The main use of a burn pit is to dispose of liquid or mixed liquid-vapours relieves as emergency flows or on an intermittent basis when blowing down pipelines or vessels.
The Burner was developed to flare liquid hydrocarbons without liquid fallout or soot formation (smoke).
These burners provide excellent service for various onshore applications that require high destruction efficiency of liquid hydrocarbons. When oil is flared, a high pressure media such as an air, gas, or steam is required to mechanically atomize the heavy hydrocarbons for proper and stable combustion.
The liquid in the pit burns and supports its own combustion by radiating heat back from the flame into the liquid at the top of the pool which then vaporizes and heats up further before burning in the flame.

The shape of the pool should be selected in order to meet the following constraints:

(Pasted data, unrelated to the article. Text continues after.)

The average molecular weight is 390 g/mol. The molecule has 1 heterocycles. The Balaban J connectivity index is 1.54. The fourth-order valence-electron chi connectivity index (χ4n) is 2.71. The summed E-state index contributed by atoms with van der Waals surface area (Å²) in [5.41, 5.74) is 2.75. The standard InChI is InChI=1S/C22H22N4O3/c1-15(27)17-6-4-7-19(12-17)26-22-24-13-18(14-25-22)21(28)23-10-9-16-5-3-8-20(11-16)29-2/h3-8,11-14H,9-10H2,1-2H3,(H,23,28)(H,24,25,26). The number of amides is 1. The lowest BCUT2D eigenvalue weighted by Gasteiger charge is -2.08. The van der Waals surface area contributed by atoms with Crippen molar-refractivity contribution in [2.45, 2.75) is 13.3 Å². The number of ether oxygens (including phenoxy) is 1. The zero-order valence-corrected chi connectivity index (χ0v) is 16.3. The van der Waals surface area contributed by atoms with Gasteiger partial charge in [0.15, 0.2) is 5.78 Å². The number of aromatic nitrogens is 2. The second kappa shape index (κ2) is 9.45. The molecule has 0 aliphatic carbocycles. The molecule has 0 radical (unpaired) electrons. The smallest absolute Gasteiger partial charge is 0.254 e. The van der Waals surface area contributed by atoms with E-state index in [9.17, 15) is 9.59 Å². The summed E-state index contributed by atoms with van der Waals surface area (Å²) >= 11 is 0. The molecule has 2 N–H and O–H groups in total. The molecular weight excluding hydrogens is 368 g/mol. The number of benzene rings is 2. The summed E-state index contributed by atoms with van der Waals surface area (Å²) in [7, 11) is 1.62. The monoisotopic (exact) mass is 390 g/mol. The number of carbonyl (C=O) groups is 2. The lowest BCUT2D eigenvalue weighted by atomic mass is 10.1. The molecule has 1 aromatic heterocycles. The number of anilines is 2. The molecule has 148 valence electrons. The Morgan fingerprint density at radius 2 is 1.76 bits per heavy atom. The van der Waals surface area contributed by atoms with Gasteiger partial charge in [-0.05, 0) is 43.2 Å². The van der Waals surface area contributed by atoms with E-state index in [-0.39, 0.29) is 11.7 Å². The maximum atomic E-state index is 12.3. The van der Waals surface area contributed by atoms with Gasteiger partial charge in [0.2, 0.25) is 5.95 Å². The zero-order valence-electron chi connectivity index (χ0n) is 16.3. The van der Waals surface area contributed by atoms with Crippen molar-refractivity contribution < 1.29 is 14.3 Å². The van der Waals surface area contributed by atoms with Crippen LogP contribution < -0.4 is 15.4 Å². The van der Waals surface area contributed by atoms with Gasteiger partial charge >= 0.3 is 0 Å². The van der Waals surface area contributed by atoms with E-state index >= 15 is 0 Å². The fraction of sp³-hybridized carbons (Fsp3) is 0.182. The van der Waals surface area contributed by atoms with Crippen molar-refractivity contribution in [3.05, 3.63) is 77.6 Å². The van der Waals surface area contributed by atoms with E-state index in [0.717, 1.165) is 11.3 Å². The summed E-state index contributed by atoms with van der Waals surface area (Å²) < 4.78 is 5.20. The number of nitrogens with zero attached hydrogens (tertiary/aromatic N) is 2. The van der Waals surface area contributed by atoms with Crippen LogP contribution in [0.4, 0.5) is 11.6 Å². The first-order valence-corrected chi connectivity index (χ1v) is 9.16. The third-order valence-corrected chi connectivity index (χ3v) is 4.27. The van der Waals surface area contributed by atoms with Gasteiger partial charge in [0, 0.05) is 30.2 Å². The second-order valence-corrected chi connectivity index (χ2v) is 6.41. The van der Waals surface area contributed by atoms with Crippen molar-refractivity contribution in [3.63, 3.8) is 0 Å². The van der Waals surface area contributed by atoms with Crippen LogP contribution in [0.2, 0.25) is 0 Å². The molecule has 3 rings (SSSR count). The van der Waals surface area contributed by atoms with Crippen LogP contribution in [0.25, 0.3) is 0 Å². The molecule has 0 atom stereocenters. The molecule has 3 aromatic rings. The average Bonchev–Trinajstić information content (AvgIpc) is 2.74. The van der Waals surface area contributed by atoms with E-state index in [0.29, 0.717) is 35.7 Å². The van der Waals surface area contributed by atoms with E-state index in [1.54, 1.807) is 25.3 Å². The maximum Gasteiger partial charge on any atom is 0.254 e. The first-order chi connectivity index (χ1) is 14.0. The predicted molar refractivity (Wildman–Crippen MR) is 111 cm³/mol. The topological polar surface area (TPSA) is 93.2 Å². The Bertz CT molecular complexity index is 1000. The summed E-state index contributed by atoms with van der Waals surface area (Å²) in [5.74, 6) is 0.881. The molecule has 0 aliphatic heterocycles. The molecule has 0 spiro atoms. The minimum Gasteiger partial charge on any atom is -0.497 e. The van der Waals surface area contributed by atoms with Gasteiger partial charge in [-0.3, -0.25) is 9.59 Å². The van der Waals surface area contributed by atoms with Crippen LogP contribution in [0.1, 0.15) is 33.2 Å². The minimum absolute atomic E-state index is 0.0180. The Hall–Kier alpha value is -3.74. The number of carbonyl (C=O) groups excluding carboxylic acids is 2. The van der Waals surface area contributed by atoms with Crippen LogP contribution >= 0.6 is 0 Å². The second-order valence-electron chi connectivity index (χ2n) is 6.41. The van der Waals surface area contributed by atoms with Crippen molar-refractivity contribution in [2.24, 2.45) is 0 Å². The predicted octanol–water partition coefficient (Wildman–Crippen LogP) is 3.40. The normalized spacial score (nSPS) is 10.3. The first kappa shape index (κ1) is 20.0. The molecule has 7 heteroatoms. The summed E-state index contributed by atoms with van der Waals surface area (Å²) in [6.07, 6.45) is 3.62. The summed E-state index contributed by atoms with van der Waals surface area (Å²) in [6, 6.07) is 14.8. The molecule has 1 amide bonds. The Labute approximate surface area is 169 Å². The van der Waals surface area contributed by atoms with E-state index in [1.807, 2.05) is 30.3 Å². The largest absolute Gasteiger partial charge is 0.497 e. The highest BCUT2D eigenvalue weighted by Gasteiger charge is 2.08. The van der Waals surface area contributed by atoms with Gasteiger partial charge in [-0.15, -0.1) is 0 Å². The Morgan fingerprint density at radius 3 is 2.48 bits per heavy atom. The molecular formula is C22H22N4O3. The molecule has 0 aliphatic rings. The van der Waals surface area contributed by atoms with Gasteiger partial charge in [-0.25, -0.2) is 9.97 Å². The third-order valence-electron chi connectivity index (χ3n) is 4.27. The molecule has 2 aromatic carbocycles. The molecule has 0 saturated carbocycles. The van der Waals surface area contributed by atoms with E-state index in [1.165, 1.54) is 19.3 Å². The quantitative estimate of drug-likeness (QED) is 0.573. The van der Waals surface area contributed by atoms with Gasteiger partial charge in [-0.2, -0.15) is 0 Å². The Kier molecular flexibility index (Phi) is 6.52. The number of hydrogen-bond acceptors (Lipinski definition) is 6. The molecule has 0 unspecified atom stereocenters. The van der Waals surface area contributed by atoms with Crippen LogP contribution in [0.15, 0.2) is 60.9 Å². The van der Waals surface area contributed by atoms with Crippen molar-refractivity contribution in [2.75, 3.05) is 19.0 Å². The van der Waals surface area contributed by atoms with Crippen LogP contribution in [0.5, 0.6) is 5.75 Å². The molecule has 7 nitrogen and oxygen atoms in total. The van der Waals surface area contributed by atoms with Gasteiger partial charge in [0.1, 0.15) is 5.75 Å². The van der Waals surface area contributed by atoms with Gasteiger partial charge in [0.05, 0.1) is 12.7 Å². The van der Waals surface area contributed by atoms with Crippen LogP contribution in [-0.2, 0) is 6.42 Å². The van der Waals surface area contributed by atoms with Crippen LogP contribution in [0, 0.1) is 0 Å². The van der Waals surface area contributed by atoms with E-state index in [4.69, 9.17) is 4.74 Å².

1. The Liquid burner must be angled to ensure that natural drainage occurs and often liquid relief or residual oil carry-over cannot remain in and it burns inside the burner.
  2. The pit floor should be sloped away from the flare so that residual burning liquid is kept away from the pit burner.
  3. The pit volume must be sufficient to contain the anticipated liquid loads accumulating over the design hold-up period.

At least two pilots are used for each pit burner head and for large pools extra pilots are spaced around the pit perimeter. For safety reasons it is important to monitor pilot flames and provide flame failure alarms. Burn pit flaring systems are located away from plant.